hemorrhage, transient ischemic attack (TIA), vascular dementia, and stroke are types

of this disease. Within PubMed.gov, there doesn’t appear to be any research study papers focused only on vegan diets and stroke.

However, one of the main risk factors for stroke is elevated cholesterol and we have seen that a vegan diet can be effective for lowering it. So in a sense, a vegan diet could also be seen as potentially beneficial for decreasing the risk of stroke. High blood pressure is another risk factor and it also can be lowered by a vegan diet, so again, this diet could be seen as potentially decreasing the risk of stroke.

Diabetes is another risk factor for stroke and we will see a little lower in this article in the section about it, that a vegan diet potentially can be beneficial.

Being overweight is also a stroke risk factor, and some research has been conducted which showed that a vegan diet can be effective for weight loss.

5. Alzheimer’s

About 84,000 Americans die each year from Alzheimer’s and dementia, and millions have them. It appears that no research has been conducted on the effects of a vegan diet on Alzheimer’s, but there has been one study showing that a vegetarian diet might  be beneficial for dementia.

6. Diabetes

This disease results in about 75,578 American deaths per year and is linked to other conditions like kidney disease, heart disease, stroke, and blindness. There has been some research showing that a vegan diet could be beneficial for diabetes.

Researchers studied 99 people who were put on a low-fat vegan diet or one from the American Diabetes Association, and found that both improved glycemic and lipid control, but these improvements were greater for the low-fat vegan diet.

A review of medical literature focused on vegetarian and vegan diets and diabetes management, stated that low-fat vegan diets improve glycemic control more than typical diabetes diets. The review also stated that vegan diets potentially have advantages for type 2 diabetes management.

Another review of the literature found that it is reasonable to suspect that the risk ofcomplications from diabetes like macrovascular disease, nephropathy and retinopathy can be reduced by a vegan diet. When combined with exercise, a vegan diet could  be effective in helping to manage diabetes.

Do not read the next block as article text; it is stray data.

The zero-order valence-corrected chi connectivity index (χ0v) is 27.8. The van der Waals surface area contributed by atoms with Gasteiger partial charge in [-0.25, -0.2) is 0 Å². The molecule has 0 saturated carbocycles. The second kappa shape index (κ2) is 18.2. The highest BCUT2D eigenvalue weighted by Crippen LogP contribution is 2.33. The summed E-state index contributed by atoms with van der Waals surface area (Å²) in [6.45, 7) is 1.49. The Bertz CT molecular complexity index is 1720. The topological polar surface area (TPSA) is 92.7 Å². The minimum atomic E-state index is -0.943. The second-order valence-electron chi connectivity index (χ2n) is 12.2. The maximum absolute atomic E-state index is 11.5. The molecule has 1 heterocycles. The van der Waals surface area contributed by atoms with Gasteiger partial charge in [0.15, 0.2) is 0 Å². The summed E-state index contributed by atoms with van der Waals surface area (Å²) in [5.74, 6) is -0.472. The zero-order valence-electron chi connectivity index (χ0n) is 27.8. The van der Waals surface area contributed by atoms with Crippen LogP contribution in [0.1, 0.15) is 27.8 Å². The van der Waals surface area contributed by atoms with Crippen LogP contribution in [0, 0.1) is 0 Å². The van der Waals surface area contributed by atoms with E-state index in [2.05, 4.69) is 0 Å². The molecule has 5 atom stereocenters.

A systematic review and meta-analysis of randomized controlled trials found that substituting plant protein for animal protein resulted in modest improvements in glycemic control for people with diabetes.

7. Kidney Disease

Diseases and conditions of the kidneys result in about 47,112 American deaths each year, and it has been estimated that 10% of adults in the United States might have them. There hasn’t been much research conducted about how a vegan diet could be helpful in reducing or preventing kidney disease, but there is a little evidence.

A diet with more plant protein was linked with lower chronic kidney disease mortality in an observational study with well over 14,000 participants 20-years-old or greater.The researchers also said that they could not be sure that it was the plant protein or other aspects of a plant-based diet that were relevant to their conclusion, and that future research would be of use.

A supplemented vegan diet was found to have a favorable effect on elevated cholesterol and proteinuria (abnormal protein levels in urine) in nephrotic patients. (A similar study from the previous year found the same effects.)

Currently, just about 2% of Americans are vegans, according to a Gallup survey. Hopefully, there will be more scientific research conducted to continue examining the advantages of a vegan diet, and that goes deeper into the potential benefits of certain plant-based foods.

Republished with permission from Planetsave. Creative Commons photo by Kari Sullivan.